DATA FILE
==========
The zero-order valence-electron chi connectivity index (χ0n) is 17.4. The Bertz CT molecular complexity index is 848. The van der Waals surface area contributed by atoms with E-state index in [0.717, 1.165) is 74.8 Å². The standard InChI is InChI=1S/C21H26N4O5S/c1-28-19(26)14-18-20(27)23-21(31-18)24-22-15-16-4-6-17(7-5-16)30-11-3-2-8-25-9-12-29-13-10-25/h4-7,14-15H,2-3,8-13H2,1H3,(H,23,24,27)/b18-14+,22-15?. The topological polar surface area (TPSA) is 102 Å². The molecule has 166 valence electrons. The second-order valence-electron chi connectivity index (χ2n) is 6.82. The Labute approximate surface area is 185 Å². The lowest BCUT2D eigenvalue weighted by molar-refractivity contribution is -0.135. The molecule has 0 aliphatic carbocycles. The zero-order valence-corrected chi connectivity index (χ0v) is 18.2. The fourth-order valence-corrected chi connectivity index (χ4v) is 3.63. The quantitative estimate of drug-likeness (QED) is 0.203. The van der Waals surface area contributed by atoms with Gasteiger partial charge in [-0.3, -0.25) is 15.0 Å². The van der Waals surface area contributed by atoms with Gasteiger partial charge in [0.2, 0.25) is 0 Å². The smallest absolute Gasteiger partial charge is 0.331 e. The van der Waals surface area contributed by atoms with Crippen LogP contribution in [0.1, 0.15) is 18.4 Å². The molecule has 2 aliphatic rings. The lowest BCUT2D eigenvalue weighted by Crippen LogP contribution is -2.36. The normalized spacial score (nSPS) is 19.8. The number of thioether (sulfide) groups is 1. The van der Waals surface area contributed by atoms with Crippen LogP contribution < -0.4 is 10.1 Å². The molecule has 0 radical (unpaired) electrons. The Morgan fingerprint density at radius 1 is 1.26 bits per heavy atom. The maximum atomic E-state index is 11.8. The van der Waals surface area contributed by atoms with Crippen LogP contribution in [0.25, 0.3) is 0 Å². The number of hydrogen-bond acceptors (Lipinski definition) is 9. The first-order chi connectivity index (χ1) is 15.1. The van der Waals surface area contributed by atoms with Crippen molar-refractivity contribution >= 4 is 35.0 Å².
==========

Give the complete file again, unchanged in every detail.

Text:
The zero-order valence-electron chi connectivity index (χ0n) is 17.4. The Bertz CT molecular complexity index is 848. The van der Waals surface area contributed by atoms with E-state index in [0.717, 1.165) is 74.8 Å². The standard InChI is InChI=1S/C21H26N4O5S/c1-28-19(26)14-18-20(27)23-21(31-18)24-22-15-16-4-6-17(7-5-16)30-11-3-2-8-25-9-12-29-13-10-25/h4-7,14-15H,2-3,8-13H2,1H3,(H,23,24,27)/b18-14+,22-15?. The topological polar surface area (TPSA) is 102 Å². The molecule has 166 valence electrons. The second-order valence-electron chi connectivity index (χ2n) is 6.82. The Labute approximate surface area is 185 Å². The lowest BCUT2D eigenvalue weighted by molar-refractivity contribution is -0.135. The molecule has 0 aliphatic carbocycles. The zero-order valence-corrected chi connectivity index (χ0v) is 18.2. The fourth-order valence-corrected chi connectivity index (χ4v) is 3.63. The quantitative estimate of drug-likeness (QED) is 0.203. The van der Waals surface area contributed by atoms with Gasteiger partial charge in [-0.3, -0.25) is 15.0 Å². The van der Waals surface area contributed by atoms with Gasteiger partial charge in [0.2, 0.25) is 0 Å². The smallest absolute Gasteiger partial charge is 0.331 e. The van der Waals surface area contributed by atoms with Crippen LogP contribution in [0.1, 0.15) is 18.4 Å². The molecule has 2 aliphatic rings. The lowest BCUT2D eigenvalue weighted by Crippen LogP contribution is -2.36. The normalized spacial score (nSPS) is 19.8. The number of thioether (sulfide) groups is 1. The van der Waals surface area contributed by atoms with Crippen LogP contribution < -0.4 is 10.1 Å². The molecule has 0 radical (unpaired) electrons. The Morgan fingerprint density at radius 1 is 1.26 bits per heavy atom. The maximum atomic E-state index is 11.8. The van der Waals surface area contributed by atoms with Crippen LogP contribution in [0.25, 0.3) is 0 Å². The number of hydrogen-bond acceptors (Lipinski definition) is 9. The first-order chi connectivity index (χ1) is 15.1. The van der Waals surface area contributed by atoms with Crippen molar-refractivity contribution >= 4 is 35.0 Å².